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Metronomy

Cabaret Voltaire, Edinburgh
4 stars
There's something that feels scarily like you've gate-crashed an
episode of hedonistic teen drama Skins at this fourteens and over show,
such is the sing-along fervour that Joseph Mount's squeaky-clean
electro-pop dervishes are greeted with. It's easy to see why,
especially after the too eager to please but increasingly powerful
estuarised indie hip hop of support act Ghostpoet, whose current BBC
6Music favourite Survive It is shaping up to be an anthem for the
twenty-first century dole queue kids.

Metronomy themselves are appealingly geeky and unerringly polite in
their demeanour, even as they serve up a jaunty brand of left-field
suburban pop as demonstrated on their recent third album, The English
Riviera. It's an angular sound that continues a line from XTC through
to Field Music, but which live becomes a musclebound punk-funk
maelstrom powered by Gbenga Adelekan's slap bass guitar and Anna
Prior's crisp drum beats that underscore Mount's guitar and Oscar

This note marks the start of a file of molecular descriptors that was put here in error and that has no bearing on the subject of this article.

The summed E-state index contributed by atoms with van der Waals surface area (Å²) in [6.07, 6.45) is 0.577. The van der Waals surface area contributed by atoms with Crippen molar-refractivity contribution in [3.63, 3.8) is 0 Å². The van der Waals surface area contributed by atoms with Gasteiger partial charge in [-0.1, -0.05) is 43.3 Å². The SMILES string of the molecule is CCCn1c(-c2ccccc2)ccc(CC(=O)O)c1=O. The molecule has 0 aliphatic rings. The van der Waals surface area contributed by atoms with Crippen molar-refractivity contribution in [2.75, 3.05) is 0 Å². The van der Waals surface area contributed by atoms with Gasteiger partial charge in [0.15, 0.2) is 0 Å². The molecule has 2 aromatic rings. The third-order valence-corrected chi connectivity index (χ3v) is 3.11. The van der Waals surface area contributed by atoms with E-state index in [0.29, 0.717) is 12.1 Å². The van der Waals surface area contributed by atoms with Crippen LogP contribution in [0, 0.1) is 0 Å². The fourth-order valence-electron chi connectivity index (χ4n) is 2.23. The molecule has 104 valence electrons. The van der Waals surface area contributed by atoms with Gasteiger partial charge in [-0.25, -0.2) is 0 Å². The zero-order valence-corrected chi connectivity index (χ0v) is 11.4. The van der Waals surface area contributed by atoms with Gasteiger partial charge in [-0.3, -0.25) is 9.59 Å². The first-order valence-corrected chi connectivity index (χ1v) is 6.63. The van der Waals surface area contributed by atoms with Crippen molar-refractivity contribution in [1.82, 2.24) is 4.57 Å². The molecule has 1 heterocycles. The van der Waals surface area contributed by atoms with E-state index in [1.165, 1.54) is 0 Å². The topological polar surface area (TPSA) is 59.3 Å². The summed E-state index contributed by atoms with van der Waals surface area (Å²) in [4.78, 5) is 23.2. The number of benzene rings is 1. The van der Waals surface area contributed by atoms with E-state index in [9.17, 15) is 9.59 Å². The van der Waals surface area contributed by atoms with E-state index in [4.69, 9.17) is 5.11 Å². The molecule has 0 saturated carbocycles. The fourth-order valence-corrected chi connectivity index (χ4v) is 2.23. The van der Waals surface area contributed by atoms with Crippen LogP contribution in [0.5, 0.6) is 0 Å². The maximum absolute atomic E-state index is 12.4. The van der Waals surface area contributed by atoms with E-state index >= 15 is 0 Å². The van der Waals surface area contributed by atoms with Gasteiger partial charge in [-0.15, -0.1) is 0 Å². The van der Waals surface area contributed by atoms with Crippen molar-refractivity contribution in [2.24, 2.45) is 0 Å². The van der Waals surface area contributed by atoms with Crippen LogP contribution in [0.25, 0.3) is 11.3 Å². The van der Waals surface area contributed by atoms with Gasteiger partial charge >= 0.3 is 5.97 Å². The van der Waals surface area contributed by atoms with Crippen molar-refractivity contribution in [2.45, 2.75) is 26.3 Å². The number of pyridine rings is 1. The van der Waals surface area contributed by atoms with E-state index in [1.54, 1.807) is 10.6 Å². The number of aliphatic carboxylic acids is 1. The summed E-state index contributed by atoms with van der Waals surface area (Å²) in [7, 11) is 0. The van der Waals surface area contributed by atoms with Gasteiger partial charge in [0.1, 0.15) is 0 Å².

Cash's playfully burbling laptop-free keyboard sounds.

At times all this veers off into a series of low-attention span
instrumentals, the restless time changes of which recall Battles, and
are what really gets the teens jumping beyond the onstage
shape-throwing, co-ordinated salutes and flashing chest-lights that
accompany the more frantic moments. Recent single The Look is a little
wiggy symphony that bounces along for all its worth, though its the far
moodier She Wants, for which the lights are suitably dimmed, that is
Metronomy's finest moment to date. Once that's out the way, Mount and
co rock out in the nicest possible sense of the word, doing it for
themselves as much as the kids in a way that combines frenzied fun with
charm.

The Herald, April 27th 2011

ends

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